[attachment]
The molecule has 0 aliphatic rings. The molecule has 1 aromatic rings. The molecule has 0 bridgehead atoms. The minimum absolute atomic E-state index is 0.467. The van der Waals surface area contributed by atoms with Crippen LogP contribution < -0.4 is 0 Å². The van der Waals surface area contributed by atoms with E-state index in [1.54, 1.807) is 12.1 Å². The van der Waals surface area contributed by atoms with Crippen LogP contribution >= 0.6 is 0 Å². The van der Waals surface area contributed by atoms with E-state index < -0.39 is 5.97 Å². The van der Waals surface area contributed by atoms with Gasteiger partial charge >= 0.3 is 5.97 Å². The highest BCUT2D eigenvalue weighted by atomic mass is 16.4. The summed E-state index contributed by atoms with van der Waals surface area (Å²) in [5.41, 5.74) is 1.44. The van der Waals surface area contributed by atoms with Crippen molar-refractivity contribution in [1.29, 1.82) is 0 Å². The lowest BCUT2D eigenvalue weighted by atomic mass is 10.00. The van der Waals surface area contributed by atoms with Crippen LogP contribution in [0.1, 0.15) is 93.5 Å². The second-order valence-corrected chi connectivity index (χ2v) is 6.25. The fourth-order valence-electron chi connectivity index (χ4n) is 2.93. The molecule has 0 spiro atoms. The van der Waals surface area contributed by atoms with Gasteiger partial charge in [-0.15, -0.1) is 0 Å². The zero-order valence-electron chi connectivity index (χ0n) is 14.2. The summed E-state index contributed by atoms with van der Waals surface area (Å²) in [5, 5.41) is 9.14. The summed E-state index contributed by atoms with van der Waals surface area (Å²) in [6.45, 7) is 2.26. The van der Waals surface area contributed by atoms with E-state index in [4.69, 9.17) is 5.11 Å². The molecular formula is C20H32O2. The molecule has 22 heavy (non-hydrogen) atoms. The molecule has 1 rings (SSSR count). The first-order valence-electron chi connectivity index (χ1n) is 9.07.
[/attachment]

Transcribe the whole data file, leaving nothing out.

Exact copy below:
The molecule has 0 aliphatic rings. The molecule has 1 aromatic rings. The molecule has 0 bridgehead atoms. The minimum absolute atomic E-state index is 0.467. The van der Waals surface area contributed by atoms with Crippen LogP contribution < -0.4 is 0 Å². The van der Waals surface area contributed by atoms with E-state index in [1.54, 1.807) is 12.1 Å². The van der Waals surface area contributed by atoms with Crippen LogP contribution >= 0.6 is 0 Å². The van der Waals surface area contributed by atoms with E-state index < -0.39 is 5.97 Å². The van der Waals surface area contributed by atoms with Gasteiger partial charge >= 0.3 is 5.97 Å². The highest BCUT2D eigenvalue weighted by atomic mass is 16.4. The summed E-state index contributed by atoms with van der Waals surface area (Å²) in [5.41, 5.74) is 1.44. The van der Waals surface area contributed by atoms with Crippen molar-refractivity contribution in [1.29, 1.82) is 0 Å². The lowest BCUT2D eigenvalue weighted by atomic mass is 10.00. The van der Waals surface area contributed by atoms with Crippen LogP contribution in [0.1, 0.15) is 93.5 Å². The second-order valence-corrected chi connectivity index (χ2v) is 6.25. The fourth-order valence-electron chi connectivity index (χ4n) is 2.93. The molecule has 0 spiro atoms. The van der Waals surface area contributed by atoms with Gasteiger partial charge in [-0.15, -0.1) is 0 Å². The zero-order valence-electron chi connectivity index (χ0n) is 14.2. The summed E-state index contributed by atoms with van der Waals surface area (Å²) in [5, 5.41) is 9.14. The summed E-state index contributed by atoms with van der Waals surface area (Å²) in [6.45, 7) is 2.26. The van der Waals surface area contributed by atoms with E-state index in [4.69, 9.17) is 5.11 Å². The molecular formula is C20H32O2. The molecule has 22 heavy (non-hydrogen) atoms. The molecule has 1 rings (SSSR count). The first-order valence-electron chi connectivity index (χ1n) is 9.07.